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Community Bulletin Board

Was 1930s silent film set in Sulu a Filipino production?

The Philippine movie industry has produced roughly around 75 silent films between 1912 to 1933. Sadly, all of the titles are deemed to be lost forever due to the absence of any film preservation efforts, up until the 1970s. The films were all made from highly combustible nitrate stock, and were believed to have been destroyed during fires, floods, and fighting during World War II. That's why the Philippines has never been represented by any film during the annual International Silent Film Festival at the Shangri-la Mall. Until now.
1930s matinee idols Adelina Moreno and Eduardo de Castro star in the silent movie Brides of Sulu, to be shown for the first time at the International Silent Film Festival at Shangri-la Mall this month. Photo courtesy of Teddy Co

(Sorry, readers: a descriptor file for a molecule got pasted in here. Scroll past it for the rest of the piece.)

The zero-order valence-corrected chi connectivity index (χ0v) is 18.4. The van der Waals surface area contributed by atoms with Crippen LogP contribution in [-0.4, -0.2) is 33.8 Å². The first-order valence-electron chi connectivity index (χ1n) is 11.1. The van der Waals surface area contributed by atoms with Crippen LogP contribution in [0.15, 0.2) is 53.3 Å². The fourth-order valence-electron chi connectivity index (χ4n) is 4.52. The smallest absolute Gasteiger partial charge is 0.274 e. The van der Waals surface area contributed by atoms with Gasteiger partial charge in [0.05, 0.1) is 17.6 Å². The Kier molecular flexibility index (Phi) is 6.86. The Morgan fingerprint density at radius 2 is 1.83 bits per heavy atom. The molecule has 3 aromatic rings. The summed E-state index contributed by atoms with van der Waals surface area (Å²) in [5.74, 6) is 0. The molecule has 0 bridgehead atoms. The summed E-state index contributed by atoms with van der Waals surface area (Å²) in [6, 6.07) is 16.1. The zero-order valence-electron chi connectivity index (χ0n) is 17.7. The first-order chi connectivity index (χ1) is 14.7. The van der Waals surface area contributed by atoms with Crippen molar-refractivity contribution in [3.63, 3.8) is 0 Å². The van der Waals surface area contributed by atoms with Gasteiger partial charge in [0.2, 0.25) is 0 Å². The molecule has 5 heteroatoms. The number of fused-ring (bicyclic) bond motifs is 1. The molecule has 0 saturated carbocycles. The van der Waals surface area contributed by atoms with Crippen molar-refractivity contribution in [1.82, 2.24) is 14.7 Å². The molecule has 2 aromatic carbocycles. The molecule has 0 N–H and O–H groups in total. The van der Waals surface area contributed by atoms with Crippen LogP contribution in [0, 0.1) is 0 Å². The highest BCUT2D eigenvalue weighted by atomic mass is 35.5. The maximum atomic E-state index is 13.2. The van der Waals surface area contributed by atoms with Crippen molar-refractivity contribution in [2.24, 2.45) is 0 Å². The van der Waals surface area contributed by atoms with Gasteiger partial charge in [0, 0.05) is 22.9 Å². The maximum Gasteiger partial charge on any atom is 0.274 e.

But there is a dilemma. BRIDES OF SULU, credited as an American producton but shot in the Philippines with native actors, presents film historians with a conundrum. It's not listed in any written accounts or filmographies as a Filipino film, although the country at the time of the film's release was still a colony of the United States of America. Nevertheless, assiduous research has uncovered some exciting information about the film's provenance, and throws in some questions about the film's real authorship. Available on home video for the last two decades, BRIDES had been circulating in the U.S. film market, catering to collectors and aficionados of early American B-movies, genre cinema, and exploitation film fare. Its distribution had been passed on from its original owner in 1934 - Exploration Pictures Corp., to specialist purveyors of B-movies Sinister Cinema and currently, Alpha Home Video. With each re-issue, the film's year of release has kept advancing - from 1934, to 1936, to 1937. While the home video release has sound, no dialog is spoken by any of the actors, as the film is narrated with an American voiceover. Technical credits culled from the American Film Institute Move Catalog 1931-1940 consist of nondescript names that when googled, yield no interesting information. Notably, no sound technician is given credit, which increases the likelihood that BRIDES may indeed have been a Filipino silent film, in an earlier incarnation. Interestingly, there were two late silent-era Filipino films made in 1931 about the Moros of Sulu - PRINCESS TARHATA (Araw Movies) and THE MORO PIRATE (Malayan Movies). The first was produced by the forgotten cinematographer Jose Domingo Badilla, while the latter was produced and directed by Jose Nepomuceno, acknowledged as the Father of the Philippine movie industry. TARHATA's lead actress is Adelina Moreno, while main actor of MORO PIRATE is Eduardo de Castro. Moreno would later be renamed Gilda Gales, and promoted as the local version of Greta Garbo, but with black hair instead of blonde. De Castro, an early matinee idol, was likened to Rudolph Valentino at that time, albeit a chubbier version. Coincidentally, both Moreno and De Castro, are the main starring actors in BRIDES OF SULU. The film also looks like it has two separate parts- the dramatically acted scenes and the documentary portions. Which raises the the intriguing possibility- is BRIDES the mutant offspring of the re-cutting and reconstitution of two earlier local films via the editing room? . Then dubbed in English and re-editorialized for U.S. release with the intention of making it look like an American production so it would be easier to sell abroad? And who is director John Nelson? Looking up, he has apparently made only one film in his lifetime- BRIDES. And why are his initials the same as those of Jose Nepomuceno's? So is the nationality of the film American or Filipino? For the exciting conclusion, please attend the opening of the 5th International Silent Film Festival on Aug. 26 at the Shangri-la Mall Cinema. BRIDES OF SULU screening is sponsored by the National Commission for Culture and the Arts and SOFIA (Society of Filipino Archivists for Film), with support from the Film Development Council of the Philippines. For more information, please contact Ms. Mylene Narciso Urriza of the NCCA at 527-2209. — Teddy Co